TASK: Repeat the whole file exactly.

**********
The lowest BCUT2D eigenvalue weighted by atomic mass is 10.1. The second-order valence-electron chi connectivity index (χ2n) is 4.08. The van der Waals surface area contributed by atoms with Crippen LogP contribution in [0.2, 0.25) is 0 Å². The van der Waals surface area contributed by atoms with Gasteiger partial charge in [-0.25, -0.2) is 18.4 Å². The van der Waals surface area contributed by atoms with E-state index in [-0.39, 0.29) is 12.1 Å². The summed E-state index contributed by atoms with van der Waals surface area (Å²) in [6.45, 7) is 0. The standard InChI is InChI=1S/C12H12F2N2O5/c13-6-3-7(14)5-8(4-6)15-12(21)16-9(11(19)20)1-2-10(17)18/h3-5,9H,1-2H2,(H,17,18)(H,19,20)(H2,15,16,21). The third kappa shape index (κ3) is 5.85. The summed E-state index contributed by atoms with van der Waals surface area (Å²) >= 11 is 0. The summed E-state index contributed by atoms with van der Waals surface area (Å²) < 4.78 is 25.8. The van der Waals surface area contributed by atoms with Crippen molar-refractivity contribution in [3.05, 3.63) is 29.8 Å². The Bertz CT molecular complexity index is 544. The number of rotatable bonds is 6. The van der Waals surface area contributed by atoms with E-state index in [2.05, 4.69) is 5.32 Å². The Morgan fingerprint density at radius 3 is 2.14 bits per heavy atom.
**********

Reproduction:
The lowest BCUT2D eigenvalue weighted by atomic mass is 10.1. The second-order valence-electron chi connectivity index (χ2n) is 4.08. The van der Waals surface area contributed by atoms with Crippen LogP contribution in [0.2, 0.25) is 0 Å². The van der Waals surface area contributed by atoms with Gasteiger partial charge in [-0.25, -0.2) is 18.4 Å². The van der Waals surface area contributed by atoms with E-state index in [-0.39, 0.29) is 12.1 Å². The summed E-state index contributed by atoms with van der Waals surface area (Å²) in [6.45, 7) is 0. The standard InChI is InChI=1S/C12H12F2N2O5/c13-6-3-7(14)5-8(4-6)15-12(21)16-9(11(19)20)1-2-10(17)18/h3-5,9H,1-2H2,(H,17,18)(H,19,20)(H2,15,16,21). The third kappa shape index (κ3) is 5.85. The summed E-state index contributed by atoms with van der Waals surface area (Å²) >= 11 is 0. The summed E-state index contributed by atoms with van der Waals surface area (Å²) < 4.78 is 25.8. The van der Waals surface area contributed by atoms with Crippen molar-refractivity contribution in [3.05, 3.63) is 29.8 Å². The Bertz CT molecular complexity index is 544. The number of rotatable bonds is 6. The van der Waals surface area contributed by atoms with E-state index in [2.05, 4.69) is 5.32 Å². The Morgan fingerprint density at radius 3 is 2.14 bits per heavy atom.